“After a small increase in demand to 2020, all our scenarios see natural gas-fired generation declining to 2030. In scenarios with original solar PV costs, this is due to the widespread take-up of biomass as a power source; in lower cost scenarios, solar PV picks up some demand. By 2040, scenario ‘NDC_Orig’ has stringent enough climate policy for coal demand to collapse, but not to overly penalise natural gas – hence a temporary spike in generation as previously idled plants are brought back online. In scenarios with lower solar PV costs, natural gas-fired power generation continues to decline through to 2050 as it is out-competed. …”
The important point to note here is that the outcome for gas is not inevitably bad, but very uncertain: “The volatility seen in gas generation here could be interpreted to reflect how marginal natural gas options are. This is already the situation in some markets such as Europe where the uncertainty over future carbon, commodity and power prices make it almost impossible for commercial operators to decide to invest in new gas generation.
The signals being sent from some governments regarding the phase out of coal create some opportunities for gas as a transition fuel but as the model shows this may only be a temporary respite, as gas is outcompeted by alternatives soon after, resulting in cripplingly low utilisation rates and asset stranding. Although no carbon budget is in place in these scenarios, this would constitute a further problem for those considering gas as a transition option – if ever tightening emissions constraints are to be met, then new gas plants would have a very limited lifetime.”
EVs and oil demand
The scenarios for EVs show similar dramatic differences in their outcomes, depending on the assumptions of cost and policies:
What does this mean for oil demand? The “scenario ‘NDC_EV’, i.e. the scenario assuming an NDC consistent level of climate policy action combined with lower EV costs, sees 16.4 million barrels of oil per day (Mbd) being displaced annually by 2040 due to EV penetration in the road transport sector”, notes the report. “By 2050 this figure is 24.6 mbd in ‘NDC_EV’. This level of oil displacement due to EVs is a little above that from BNEF’s [Bloomberg New Energy Finance] 2016 New Energy Outlook (NEO). Both are significantly above the IEA’s 2016 New Policies Scenario (NPS) [the central scenario of the International Energy Agency, editor] and even the IEA’s 2°C (450) scenario that shows EVs could displace 6 mbd of oil demand by 2040.
The fossil fuel industry is equally conservative about the potential for EVs to displace demand for oil – BP’s 2017 energy outlook sees 1.2mbd being displaced by switching to EVs by 2035 and this is after a significance increase from the 2016 outlook that put this figure at 0.7mbd.”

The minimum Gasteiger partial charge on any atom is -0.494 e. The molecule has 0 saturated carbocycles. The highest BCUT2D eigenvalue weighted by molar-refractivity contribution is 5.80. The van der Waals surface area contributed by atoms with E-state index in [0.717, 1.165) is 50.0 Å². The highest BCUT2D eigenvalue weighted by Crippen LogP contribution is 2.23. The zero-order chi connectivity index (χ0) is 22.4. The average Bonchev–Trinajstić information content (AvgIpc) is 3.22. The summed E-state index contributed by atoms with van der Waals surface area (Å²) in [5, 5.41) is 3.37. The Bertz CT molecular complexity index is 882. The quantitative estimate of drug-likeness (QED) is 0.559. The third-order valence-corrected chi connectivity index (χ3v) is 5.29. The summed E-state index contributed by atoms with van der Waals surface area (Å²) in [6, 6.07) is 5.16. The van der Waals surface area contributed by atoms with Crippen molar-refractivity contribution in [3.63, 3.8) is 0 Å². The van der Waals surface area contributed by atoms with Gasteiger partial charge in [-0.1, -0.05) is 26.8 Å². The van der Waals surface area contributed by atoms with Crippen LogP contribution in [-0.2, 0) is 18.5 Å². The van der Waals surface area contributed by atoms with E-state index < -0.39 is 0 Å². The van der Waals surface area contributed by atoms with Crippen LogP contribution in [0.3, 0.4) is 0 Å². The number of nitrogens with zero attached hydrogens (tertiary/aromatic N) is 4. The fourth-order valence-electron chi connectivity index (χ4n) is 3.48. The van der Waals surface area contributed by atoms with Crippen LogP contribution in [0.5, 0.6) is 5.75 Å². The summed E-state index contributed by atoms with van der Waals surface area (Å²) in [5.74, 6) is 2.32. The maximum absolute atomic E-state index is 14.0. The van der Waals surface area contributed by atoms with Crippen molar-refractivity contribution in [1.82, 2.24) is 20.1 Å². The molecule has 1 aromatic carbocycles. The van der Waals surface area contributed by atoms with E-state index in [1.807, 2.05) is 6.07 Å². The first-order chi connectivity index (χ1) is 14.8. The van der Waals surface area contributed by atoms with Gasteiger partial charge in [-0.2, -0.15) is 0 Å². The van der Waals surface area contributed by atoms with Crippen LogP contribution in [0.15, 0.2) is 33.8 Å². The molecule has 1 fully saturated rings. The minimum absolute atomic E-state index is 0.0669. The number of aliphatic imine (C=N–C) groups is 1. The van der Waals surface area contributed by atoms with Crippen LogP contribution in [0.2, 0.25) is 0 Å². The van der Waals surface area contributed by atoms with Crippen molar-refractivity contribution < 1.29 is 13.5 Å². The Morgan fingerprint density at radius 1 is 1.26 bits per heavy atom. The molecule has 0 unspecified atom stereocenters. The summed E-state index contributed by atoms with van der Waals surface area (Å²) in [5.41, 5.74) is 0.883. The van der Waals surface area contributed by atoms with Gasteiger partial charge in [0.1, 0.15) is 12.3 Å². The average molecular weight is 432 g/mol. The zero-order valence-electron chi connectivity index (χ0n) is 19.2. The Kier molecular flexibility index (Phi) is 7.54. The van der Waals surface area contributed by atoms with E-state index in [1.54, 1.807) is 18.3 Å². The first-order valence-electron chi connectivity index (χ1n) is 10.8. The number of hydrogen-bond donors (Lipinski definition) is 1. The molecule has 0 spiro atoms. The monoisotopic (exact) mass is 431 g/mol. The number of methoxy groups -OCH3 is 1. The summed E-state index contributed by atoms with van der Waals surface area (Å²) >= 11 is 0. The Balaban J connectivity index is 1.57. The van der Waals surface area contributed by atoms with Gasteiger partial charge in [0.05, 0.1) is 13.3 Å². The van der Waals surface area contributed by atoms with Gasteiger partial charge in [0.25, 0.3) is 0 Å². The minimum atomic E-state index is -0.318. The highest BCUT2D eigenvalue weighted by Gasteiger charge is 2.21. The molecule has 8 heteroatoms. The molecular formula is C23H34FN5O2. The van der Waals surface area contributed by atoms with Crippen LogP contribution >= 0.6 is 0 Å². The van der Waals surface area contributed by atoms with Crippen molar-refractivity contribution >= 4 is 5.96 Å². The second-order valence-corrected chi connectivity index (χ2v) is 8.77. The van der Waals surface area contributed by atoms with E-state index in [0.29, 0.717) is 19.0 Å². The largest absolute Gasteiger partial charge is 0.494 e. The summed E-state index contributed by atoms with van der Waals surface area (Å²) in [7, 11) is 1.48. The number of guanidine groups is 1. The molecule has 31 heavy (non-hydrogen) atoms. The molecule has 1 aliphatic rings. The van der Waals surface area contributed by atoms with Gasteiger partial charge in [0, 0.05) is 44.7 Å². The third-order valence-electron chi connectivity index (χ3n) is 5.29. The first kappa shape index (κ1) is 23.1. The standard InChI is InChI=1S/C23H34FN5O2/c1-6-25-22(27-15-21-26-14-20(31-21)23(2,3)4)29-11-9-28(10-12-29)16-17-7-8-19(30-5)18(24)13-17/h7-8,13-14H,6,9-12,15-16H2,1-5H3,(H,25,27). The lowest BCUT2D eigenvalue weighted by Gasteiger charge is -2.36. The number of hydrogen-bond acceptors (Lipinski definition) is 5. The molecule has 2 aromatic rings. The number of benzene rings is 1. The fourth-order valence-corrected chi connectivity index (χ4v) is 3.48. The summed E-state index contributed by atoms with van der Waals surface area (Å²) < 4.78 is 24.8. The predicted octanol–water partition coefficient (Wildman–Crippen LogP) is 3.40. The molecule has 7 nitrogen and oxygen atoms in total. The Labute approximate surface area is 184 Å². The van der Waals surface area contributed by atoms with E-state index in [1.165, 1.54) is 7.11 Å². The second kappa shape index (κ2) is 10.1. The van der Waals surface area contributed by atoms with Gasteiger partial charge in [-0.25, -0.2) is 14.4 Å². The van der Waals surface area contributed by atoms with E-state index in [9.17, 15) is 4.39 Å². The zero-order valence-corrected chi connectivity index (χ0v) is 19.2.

Oil demand at this moment is around 90 mbd, but the report notes that “the recent 2014-15 oil price collapse was as a result of a 2% shift in the supply-demand balance, roughly 2mbd. The IEA’s New Policies Scenario does not see 2 mbd of oil being displaced by EVs before 2040. BNEF sees this displacement threshold being surpassed by 2028, while ‘NDC_EV’ sees 2 mbd of oil displaced as soon as 2025.”
Peak fossil fuel demand
When could peak fossil fuel demand occur, in CTI’s scenarios? Quite soon, as can be seen in this figure:
According to CTI, “The chart shows exactly how significant the 2015 Paris Agreement could be – climate policy effort consistent with the NDCs sees total fossil fuel demand peaking in 2030 even with original technology cost assumptions (‘NDC_Orig’). Applying lower cost solar PV and EV assumptions instead results in an 11% reduction in fossil fuel demand against this scenario by 2050 (‘NDC_PV_EV’). Reduced energy demand serves to accentuate the decline after the 2030 peak even more. Any policy effort beyond the NDCs – ‘Strong_PV_EV_Low’ for example – could result in global fossil fuel demand peaking in 2020 and subsequent CO2 emissions taking a much lower trajectory.”
The report adds that “In fact, even when assuming higher energy demand levels, driven through higher global economic growth assumptions (‘NDC_PV_EV_High’), it appears that overall fossil fuel demand would still plateau from 2030 onwards. It is worth noting, however, that recent OECD economic growth forecasts suggest the world economy is on a growth path to 2050 which is somewhere between the levels assumed in our medium and lower energy demand scenarios, a far cry from the level in the higher demand scenario.”
What the energy industry has to say about future coal, oil and gas demand is very different from what CTI has to say
Gas is again the most uncertain of the three fossil fuels. According to the report, “Integrated assessment models … tend to position natural gas as a transition fuel when no CO2 emissions constraints are put in place, like in our scenarios. This means the decline of coal is to a degree substituted with natural gas, such as in scenario ‘NDC_Orig’… When lower solar PV costs are applied, gas demand growth is lower – refer scenario ‘NDC_PV_EV’. In such a scenario, however, lower power sector usage of gas can also reduce the cost of using it in industry or heating buildings, which may rise to compensate overall gas demand somewhat. Lower energy demand reduces natural gas demand growth across all sectors, but it is only in our most bullish ‘Strong_PV_EV_Low’ scenario that we see natural gas demand peak in 2030 and fall thereafter.” For the gas industry, “bullish” would of course be “bearish”.
You won’t be surprised to hear that, as the report puts it, “what the energy industry has to say about future coal, oil and gas demand” is very different from what CTI has to say. As far as CTI is concerned, energy companies such as BP and ExxonMobil should stop employing business as usual” scenarios, update their model assumptions and be more transparent about the assumptions behind their models.
You can read the full report here.